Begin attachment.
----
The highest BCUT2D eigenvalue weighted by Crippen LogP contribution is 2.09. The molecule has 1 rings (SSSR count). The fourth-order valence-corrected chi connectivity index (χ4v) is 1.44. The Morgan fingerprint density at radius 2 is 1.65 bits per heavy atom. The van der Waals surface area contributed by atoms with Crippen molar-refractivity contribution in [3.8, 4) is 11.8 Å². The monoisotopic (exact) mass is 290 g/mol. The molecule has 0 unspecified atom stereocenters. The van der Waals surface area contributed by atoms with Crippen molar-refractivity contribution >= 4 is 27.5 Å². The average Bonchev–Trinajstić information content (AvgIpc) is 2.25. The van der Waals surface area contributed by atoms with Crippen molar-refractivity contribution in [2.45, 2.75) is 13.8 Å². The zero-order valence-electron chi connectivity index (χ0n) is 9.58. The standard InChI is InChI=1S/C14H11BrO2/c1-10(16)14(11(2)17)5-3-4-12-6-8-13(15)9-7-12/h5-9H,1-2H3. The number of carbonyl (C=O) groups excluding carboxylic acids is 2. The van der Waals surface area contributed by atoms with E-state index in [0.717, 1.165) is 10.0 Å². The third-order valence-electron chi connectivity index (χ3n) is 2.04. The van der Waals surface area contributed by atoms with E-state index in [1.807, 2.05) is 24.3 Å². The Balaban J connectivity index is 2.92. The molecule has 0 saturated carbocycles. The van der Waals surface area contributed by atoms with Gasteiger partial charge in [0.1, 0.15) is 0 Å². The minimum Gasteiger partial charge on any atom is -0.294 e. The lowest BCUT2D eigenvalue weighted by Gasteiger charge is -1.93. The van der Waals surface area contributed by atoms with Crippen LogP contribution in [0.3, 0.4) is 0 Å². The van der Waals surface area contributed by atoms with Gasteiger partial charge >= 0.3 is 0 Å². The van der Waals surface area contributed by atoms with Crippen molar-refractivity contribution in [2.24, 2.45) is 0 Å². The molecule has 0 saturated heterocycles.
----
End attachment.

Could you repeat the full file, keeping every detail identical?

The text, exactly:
The highest BCUT2D eigenvalue weighted by Crippen LogP contribution is 2.09. The molecule has 1 rings (SSSR count). The fourth-order valence-corrected chi connectivity index (χ4v) is 1.44. The Morgan fingerprint density at radius 2 is 1.65 bits per heavy atom. The van der Waals surface area contributed by atoms with Crippen molar-refractivity contribution in [3.8, 4) is 11.8 Å². The monoisotopic (exact) mass is 290 g/mol. The molecule has 0 unspecified atom stereocenters. The van der Waals surface area contributed by atoms with Crippen molar-refractivity contribution >= 4 is 27.5 Å². The average Bonchev–Trinajstić information content (AvgIpc) is 2.25. The van der Waals surface area contributed by atoms with Crippen molar-refractivity contribution in [2.45, 2.75) is 13.8 Å². The zero-order valence-electron chi connectivity index (χ0n) is 9.58. The standard InChI is InChI=1S/C14H11BrO2/c1-10(16)14(11(2)17)5-3-4-12-6-8-13(15)9-7-12/h5-9H,1-2H3. The number of carbonyl (C=O) groups excluding carboxylic acids is 2. The van der Waals surface area contributed by atoms with E-state index in [0.717, 1.165) is 10.0 Å². The third-order valence-electron chi connectivity index (χ3n) is 2.04. The van der Waals surface area contributed by atoms with E-state index in [1.807, 2.05) is 24.3 Å². The Balaban J connectivity index is 2.92. The molecule has 0 saturated carbocycles. The van der Waals surface area contributed by atoms with Gasteiger partial charge in [0.1, 0.15) is 0 Å². The minimum Gasteiger partial charge on any atom is -0.294 e. The lowest BCUT2D eigenvalue weighted by Gasteiger charge is -1.93. The van der Waals surface area contributed by atoms with Crippen LogP contribution in [0.3, 0.4) is 0 Å². The van der Waals surface area contributed by atoms with Gasteiger partial charge >= 0.3 is 0 Å². The van der Waals surface area contributed by atoms with Crippen molar-refractivity contribution in [2.24, 2.45) is 0 Å². The molecule has 0 saturated heterocycles.